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Vancouver mayor asks developer to dump Donald Trump's name from city tower

Workers sweep up broken glass after a pane of glass fell from the Trump International Hotel & Tower under construction onto West Georgia Street, in Vancouver, B.C., on Tuesday March 10, 2015. Vancouver Mayor Gregor Robertson is urging a developer to drop Donald Trump's name from a downtown tower project, saying the U.S. presidential hopeful's "hateful positions" have no place in the city.
Image Credit: THE CANADIAN PRESS/Darryl Dyck
December 17, 2015 - 9:30 AM

VANCOUVER - Vancouver Mayor Gregor Robertson is urging a developer to drop Donald Trump's name from a downtown tower project, saying the U.S. presidential hopeful's "hateful positions" have no place in the city.

Robertson has sent a passionate letter to the Holborn Group, which is building the 63-storey Trump International Hotel and Tower on West Georgia Street.

"As mayor, I'm proud that Vancouver is known throughout the world for our steadfast commitment to diversity, equality and freedom from discrimination and hatred," he wrote.

"In contrast, Donald Trump's hateful positions and commentary remind us all of much darker times in our world's past — and it is incumbent on all of us to forcefully challenge hatred in all of the ways it confronts us."

Trump has made a number of anti-immigrant statements since announcing his intention to seek the Republican nomination. But his recent call to ban all Muslims from entering the United States has sparked widespread condemnation.

Prime Minister Justin Trudeau, while not mentioning Trump by name, condemned his politics of fear, intolerance and hateful rhetoric on Wednesday.

In his letter, Robertson referenced a petition signed by more than 50,000 people asking that the businessman's name be removed from the Vancouver tower.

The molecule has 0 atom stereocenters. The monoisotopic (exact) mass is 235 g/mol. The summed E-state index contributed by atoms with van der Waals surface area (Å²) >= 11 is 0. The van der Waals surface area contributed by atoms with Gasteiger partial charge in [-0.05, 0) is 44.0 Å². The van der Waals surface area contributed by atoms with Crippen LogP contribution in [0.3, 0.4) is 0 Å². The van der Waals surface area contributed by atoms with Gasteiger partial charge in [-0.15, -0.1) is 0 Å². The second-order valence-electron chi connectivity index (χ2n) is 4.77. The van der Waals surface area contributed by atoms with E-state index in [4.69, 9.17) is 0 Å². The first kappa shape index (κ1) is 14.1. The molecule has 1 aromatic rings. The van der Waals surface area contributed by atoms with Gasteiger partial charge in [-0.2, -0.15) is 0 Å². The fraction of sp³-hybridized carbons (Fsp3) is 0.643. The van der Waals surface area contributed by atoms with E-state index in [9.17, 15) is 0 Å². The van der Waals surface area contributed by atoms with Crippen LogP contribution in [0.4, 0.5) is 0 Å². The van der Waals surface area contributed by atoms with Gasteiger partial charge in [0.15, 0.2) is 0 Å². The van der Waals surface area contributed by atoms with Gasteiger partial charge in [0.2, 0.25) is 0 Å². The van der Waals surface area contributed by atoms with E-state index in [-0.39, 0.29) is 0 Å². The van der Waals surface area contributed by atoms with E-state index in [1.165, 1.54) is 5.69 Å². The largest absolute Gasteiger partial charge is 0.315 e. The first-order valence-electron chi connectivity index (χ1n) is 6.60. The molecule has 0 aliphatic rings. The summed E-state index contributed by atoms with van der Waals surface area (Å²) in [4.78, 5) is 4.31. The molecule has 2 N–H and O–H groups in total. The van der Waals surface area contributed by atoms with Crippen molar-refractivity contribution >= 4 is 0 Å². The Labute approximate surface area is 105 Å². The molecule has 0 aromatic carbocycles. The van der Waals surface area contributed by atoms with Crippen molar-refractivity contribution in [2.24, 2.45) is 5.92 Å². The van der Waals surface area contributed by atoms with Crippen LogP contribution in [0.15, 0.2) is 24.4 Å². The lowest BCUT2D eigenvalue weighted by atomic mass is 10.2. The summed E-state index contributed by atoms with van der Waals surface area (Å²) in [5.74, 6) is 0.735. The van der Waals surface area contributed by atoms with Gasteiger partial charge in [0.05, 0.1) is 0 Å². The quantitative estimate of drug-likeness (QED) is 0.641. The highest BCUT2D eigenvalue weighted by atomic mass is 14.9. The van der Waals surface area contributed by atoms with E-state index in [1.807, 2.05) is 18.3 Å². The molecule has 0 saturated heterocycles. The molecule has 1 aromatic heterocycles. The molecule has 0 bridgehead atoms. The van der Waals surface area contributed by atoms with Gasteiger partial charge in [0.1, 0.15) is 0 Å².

City councillor Kerry Jang has also called on the developer to ditch the Trump brand.

"It is their belief, and my belief, that Trump's name and brand have no more place on Vancouver's skyline than his ignorant ideas have in the modern world," Robertson said.

Robertson told reporters that he has asked acting city manager Sadhu Johnston to see if council has any power to change the name if the developer doesn't take action, though he noted the city lacked any "obvious tools."

The Holborn Group did not immediately respond to a request for comment.

Trump visited the city in 2013 to help announce the $360-million project.

The Trump Organization said at the time that it was lending its brand power and operating the tower, but that the family would not be investing in the development.

The tower was set to be completed next fall. It would become the second Trump International Hotel and Tower in Canada after the one in Toronto.

There have also been calls to rename the Toronto building, including from Coun. Josh Matlow, who tweeted that the city is "diverse and respectful", but Trump is a "fascist."

British Columbia Premier Christy Clark said she agreed with Robertson that Trump's name doesn't represent Vancouver.

She pointed to B.C.'s warm welcome of 3,500 Syrian refugees as being at odds with Trump's policies.

"This is a decision for the developer and the city to come to. My view is Donald Trump doesn't represent our city," she said.

"If I was in business, I would probably be taking the bet that maybe Donald Trump wouldn't be good business in Canada for quite a while longer."

News from © The Canadian Press, 2015
The Canadian Press

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